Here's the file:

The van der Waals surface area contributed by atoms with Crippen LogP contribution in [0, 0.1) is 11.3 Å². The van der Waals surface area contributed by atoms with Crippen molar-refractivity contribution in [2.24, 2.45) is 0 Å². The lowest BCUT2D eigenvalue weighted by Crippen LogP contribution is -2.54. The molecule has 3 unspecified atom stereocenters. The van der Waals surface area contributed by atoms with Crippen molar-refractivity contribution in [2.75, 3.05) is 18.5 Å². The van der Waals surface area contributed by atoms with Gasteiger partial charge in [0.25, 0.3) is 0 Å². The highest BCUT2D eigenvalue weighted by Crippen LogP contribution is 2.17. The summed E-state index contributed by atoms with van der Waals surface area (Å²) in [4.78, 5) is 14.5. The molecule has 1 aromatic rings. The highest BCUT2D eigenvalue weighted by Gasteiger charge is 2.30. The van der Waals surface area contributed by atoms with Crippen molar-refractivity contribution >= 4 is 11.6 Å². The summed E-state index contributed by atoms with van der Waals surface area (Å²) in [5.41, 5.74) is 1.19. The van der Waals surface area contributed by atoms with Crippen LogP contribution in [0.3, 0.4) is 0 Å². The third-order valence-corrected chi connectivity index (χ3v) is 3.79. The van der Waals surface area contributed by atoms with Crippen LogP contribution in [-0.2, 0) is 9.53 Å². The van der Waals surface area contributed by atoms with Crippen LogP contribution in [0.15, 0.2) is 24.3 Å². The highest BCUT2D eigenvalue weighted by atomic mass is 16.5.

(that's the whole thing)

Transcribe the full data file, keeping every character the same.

The van der Waals surface area contributed by atoms with Crippen LogP contribution in [0, 0.1) is 11.3 Å². The van der Waals surface area contributed by atoms with Crippen molar-refractivity contribution in [2.24, 2.45) is 0 Å². The lowest BCUT2D eigenvalue weighted by Crippen LogP contribution is -2.54. The molecule has 3 unspecified atom stereocenters. The van der Waals surface area contributed by atoms with Crippen molar-refractivity contribution in [2.75, 3.05) is 18.5 Å². The van der Waals surface area contributed by atoms with Gasteiger partial charge in [0.25, 0.3) is 0 Å². The highest BCUT2D eigenvalue weighted by Crippen LogP contribution is 2.17. The summed E-state index contributed by atoms with van der Waals surface area (Å²) in [4.78, 5) is 14.5. The molecule has 1 aromatic rings. The highest BCUT2D eigenvalue weighted by Gasteiger charge is 2.30. The van der Waals surface area contributed by atoms with Crippen molar-refractivity contribution >= 4 is 11.6 Å². The summed E-state index contributed by atoms with van der Waals surface area (Å²) in [5.41, 5.74) is 1.19. The van der Waals surface area contributed by atoms with Crippen LogP contribution in [0.3, 0.4) is 0 Å². The third-order valence-corrected chi connectivity index (χ3v) is 3.79. The van der Waals surface area contributed by atoms with Crippen LogP contribution in [-0.2, 0) is 9.53 Å². The van der Waals surface area contributed by atoms with Crippen LogP contribution in [0.15, 0.2) is 24.3 Å². The highest BCUT2D eigenvalue weighted by atomic mass is 16.5.